Current and former employees are speak out about the most challenging aspects of their job. 

May 30, 2017

In anonymous interviews with Business Insider, Starbucks baristas revealed what working at the constantly busy and extremely profitable café is actually like for the hardworking folks who must sling coffee – and unicorn Frappuccinos – to demanding customers everyday.

 Waring Abbott / Contributor / Getty Images 

They don’t paint a very flattering picture. For one thing, they aren’t paid enough.

“It's not a company; it's a cult that pays $9 per hour,” one employee who worked there for a year before quitting revealed.

Another employee noted that while the company does “offer free college” through a “college-achievement program,” employees would rather take a higher pay grade.

“My team wants to be able to afford rent and groceries, the employee said.

On top of low wages, the baristas interviewed say that manning the café can be an exhausting task at understaffed locations – a scenario many people have probably witnessed on a weekday morning when it seems like swarms of people are trying to pick up their pick-me-up before heading to the office.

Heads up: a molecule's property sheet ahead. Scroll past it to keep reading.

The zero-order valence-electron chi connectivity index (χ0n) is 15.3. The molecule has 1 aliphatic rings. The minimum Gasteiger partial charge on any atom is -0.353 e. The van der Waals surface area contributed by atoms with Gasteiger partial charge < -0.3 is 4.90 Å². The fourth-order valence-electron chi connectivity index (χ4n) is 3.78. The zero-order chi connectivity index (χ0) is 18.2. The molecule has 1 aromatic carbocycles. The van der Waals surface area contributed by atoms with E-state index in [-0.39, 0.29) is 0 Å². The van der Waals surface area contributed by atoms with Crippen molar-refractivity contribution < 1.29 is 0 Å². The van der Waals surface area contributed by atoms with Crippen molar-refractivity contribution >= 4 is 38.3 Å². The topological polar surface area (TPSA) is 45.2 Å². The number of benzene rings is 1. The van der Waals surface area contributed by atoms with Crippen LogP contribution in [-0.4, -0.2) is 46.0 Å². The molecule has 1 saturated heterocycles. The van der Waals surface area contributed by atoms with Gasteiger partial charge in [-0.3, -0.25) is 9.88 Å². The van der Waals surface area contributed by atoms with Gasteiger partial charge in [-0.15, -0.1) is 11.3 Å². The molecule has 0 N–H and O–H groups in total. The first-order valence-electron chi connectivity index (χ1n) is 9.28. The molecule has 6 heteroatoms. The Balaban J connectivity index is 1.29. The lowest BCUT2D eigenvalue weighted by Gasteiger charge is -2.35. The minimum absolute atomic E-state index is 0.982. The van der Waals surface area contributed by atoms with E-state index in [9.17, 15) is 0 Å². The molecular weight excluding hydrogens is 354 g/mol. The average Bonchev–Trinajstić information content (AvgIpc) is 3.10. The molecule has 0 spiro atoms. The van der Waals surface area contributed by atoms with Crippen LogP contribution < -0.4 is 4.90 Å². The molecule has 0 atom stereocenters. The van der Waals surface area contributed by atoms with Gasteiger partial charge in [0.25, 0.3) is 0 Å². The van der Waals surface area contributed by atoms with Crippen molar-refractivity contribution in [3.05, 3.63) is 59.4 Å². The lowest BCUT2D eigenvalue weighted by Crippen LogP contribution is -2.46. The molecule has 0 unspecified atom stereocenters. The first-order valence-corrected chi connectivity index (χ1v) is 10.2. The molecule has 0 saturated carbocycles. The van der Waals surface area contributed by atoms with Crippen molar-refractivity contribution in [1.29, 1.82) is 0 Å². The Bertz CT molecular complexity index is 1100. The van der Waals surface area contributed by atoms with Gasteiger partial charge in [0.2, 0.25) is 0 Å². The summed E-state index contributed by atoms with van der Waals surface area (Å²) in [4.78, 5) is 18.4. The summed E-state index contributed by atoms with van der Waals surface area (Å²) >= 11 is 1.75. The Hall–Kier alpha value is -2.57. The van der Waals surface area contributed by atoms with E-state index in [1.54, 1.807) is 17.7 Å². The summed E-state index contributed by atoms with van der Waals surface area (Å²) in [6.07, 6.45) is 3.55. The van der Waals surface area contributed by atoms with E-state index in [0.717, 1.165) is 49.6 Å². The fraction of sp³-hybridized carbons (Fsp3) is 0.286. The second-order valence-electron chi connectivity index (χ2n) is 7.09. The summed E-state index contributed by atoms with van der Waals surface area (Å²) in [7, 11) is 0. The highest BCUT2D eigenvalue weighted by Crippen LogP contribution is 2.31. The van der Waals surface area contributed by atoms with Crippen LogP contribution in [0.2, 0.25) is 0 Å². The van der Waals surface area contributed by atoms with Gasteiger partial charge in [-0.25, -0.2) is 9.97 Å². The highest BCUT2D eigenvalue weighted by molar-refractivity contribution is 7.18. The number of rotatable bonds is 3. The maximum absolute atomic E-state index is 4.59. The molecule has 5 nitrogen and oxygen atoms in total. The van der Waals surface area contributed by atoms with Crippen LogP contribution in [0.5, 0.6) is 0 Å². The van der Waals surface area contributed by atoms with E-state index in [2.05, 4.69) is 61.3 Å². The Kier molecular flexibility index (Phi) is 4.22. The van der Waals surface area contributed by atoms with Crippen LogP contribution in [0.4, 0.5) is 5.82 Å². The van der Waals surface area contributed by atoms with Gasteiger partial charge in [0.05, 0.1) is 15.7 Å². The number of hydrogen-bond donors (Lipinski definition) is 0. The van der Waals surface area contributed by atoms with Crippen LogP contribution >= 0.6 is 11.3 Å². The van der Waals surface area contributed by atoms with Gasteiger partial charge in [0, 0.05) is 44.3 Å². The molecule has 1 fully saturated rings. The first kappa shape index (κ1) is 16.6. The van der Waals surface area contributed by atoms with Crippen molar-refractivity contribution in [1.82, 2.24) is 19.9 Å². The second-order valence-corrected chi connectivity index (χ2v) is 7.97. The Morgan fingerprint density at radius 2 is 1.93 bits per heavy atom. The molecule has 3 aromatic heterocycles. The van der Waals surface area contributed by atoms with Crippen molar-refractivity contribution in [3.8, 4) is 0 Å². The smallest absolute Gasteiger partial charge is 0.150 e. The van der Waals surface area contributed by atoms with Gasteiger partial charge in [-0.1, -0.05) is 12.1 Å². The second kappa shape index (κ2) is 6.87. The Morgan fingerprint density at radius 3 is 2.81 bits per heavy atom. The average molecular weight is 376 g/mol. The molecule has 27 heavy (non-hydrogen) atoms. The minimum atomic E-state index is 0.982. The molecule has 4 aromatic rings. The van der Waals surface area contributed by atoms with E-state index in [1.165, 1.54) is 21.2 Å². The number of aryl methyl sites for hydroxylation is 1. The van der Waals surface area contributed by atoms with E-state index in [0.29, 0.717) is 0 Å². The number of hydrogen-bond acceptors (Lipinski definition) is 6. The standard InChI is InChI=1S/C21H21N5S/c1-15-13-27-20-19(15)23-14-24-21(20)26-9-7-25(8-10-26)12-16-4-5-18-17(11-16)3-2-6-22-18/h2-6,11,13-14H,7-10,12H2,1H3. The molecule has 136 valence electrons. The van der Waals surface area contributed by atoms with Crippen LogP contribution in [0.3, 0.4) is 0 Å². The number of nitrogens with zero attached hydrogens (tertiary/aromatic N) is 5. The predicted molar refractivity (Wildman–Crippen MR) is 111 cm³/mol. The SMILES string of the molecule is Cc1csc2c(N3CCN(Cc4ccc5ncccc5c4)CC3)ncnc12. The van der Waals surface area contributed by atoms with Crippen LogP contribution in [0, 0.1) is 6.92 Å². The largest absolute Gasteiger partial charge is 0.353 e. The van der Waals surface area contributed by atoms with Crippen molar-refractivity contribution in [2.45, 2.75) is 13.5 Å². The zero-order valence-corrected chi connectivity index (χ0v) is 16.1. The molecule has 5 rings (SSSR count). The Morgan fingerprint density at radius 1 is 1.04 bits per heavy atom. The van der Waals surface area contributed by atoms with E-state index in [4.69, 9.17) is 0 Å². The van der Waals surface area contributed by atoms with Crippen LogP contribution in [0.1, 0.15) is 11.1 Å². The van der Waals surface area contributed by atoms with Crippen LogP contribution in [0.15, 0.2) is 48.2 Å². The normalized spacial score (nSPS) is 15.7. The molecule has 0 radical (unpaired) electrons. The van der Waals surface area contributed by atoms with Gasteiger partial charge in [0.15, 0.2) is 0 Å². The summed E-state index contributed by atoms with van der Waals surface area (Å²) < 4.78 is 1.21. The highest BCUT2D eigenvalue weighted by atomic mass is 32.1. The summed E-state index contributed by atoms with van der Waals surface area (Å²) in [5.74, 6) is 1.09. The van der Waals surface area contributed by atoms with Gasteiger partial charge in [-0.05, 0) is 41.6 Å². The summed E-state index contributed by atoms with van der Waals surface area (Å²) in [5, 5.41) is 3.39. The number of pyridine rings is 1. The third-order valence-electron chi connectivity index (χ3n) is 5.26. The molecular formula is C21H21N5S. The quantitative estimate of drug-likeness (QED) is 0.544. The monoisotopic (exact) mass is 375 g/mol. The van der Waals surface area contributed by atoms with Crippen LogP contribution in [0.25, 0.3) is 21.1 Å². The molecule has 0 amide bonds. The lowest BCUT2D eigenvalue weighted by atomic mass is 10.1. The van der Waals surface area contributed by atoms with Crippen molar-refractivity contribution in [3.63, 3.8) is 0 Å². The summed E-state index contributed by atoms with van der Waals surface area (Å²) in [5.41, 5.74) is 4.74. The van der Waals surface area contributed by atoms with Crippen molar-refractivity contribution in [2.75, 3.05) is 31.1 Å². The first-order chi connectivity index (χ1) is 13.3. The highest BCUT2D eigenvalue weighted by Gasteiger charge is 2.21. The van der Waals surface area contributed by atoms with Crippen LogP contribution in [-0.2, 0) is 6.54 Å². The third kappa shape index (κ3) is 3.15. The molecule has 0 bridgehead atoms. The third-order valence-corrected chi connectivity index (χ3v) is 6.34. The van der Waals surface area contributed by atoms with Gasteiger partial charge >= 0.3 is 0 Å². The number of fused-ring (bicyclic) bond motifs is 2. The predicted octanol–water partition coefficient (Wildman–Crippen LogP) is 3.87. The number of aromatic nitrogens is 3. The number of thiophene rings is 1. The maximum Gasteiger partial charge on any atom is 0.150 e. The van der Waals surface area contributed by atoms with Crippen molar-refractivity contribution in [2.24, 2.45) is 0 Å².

“Nothing gets cleaned. Nothing gets stocked. We're getting screamed at by customers for not being fast enough, so we try to go fast, and we mess up the money, or we mess up the drinks, and then we get yelled at for messing up the money and messing up the drinks. It's all incredibly tiresome,” one employee explained, later lamenting that even just one additional employee in the store to help out would be appreciated. Another barista said that trying to meet customers' needs quickly and efficiently coupled with corporate's seemingly opposing directive to interact and chit chat with regulars was also a point of stress.

Employees say that part of this overwhelming work environment has to do with the fact that in many locations, there are sometimes mobile orders or a drive-through in addition to the in-store line, and in some cases, all three. But the company doesn’t seem to have accounted for all those extra orders in their hiring practices.

“Most stores are understaffed, and I believe that's the way corporate wants it. Store managers would rather be shorthanded rather than pay a penny of overtime,” another employee griped.

Business Insider reports that Starbucks hasn’t seen any need to change how many people they’re hiring, and emphasizes that they do offer employees benefits on top of the tuition program, like a 401(k) program, and the ability to buy Starbucks stock. They also say that they’re working on the ways to make mobile ordering more efficient.

While Starbucks works on how to solve their employees’ complaints, remember to be nice to your barista. They’re clearly working hard to bring you America’s most popular coffee.